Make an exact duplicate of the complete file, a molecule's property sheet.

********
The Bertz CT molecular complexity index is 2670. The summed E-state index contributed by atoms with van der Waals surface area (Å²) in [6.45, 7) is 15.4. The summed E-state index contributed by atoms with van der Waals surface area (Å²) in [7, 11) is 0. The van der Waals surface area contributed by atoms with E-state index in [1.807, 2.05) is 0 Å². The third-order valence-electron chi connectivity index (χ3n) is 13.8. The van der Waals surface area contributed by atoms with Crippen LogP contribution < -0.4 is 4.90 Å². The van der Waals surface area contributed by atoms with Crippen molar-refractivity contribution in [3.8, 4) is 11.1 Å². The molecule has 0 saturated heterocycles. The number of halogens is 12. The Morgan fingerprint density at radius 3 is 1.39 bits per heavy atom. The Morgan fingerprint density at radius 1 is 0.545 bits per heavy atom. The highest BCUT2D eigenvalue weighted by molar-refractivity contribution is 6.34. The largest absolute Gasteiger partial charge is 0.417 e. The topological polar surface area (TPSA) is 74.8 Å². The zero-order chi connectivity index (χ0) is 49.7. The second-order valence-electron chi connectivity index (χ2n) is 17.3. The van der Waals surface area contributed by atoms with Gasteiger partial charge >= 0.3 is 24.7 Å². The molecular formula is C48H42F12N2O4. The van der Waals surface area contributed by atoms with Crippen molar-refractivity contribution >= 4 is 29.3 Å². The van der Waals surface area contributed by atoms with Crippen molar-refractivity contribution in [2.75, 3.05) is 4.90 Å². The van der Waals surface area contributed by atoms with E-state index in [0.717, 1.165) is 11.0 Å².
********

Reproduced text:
The Bertz CT molecular complexity index is 2670. The summed E-state index contributed by atoms with van der Waals surface area (Å²) in [6.45, 7) is 15.4. The summed E-state index contributed by atoms with van der Waals surface area (Å²) in [7, 11) is 0. The van der Waals surface area contributed by atoms with E-state index in [1.807, 2.05) is 0 Å². The third-order valence-electron chi connectivity index (χ3n) is 13.8. The van der Waals surface area contributed by atoms with Crippen LogP contribution < -0.4 is 4.90 Å². The van der Waals surface area contributed by atoms with Crippen molar-refractivity contribution in [3.8, 4) is 11.1 Å². The molecule has 0 saturated heterocycles. The number of halogens is 12. The Morgan fingerprint density at radius 3 is 1.39 bits per heavy atom. The Morgan fingerprint density at radius 1 is 0.545 bits per heavy atom. The highest BCUT2D eigenvalue weighted by molar-refractivity contribution is 6.34. The largest absolute Gasteiger partial charge is 0.417 e. The topological polar surface area (TPSA) is 74.8 Å². The zero-order chi connectivity index (χ0) is 49.7. The second-order valence-electron chi connectivity index (χ2n) is 17.3. The van der Waals surface area contributed by atoms with Gasteiger partial charge >= 0.3 is 24.7 Å². The molecular formula is C48H42F12N2O4. The van der Waals surface area contributed by atoms with Crippen molar-refractivity contribution >= 4 is 29.3 Å². The van der Waals surface area contributed by atoms with Crippen molar-refractivity contribution in [2.75, 3.05) is 4.90 Å². The van der Waals surface area contributed by atoms with E-state index in [0.717, 1.165) is 11.0 Å².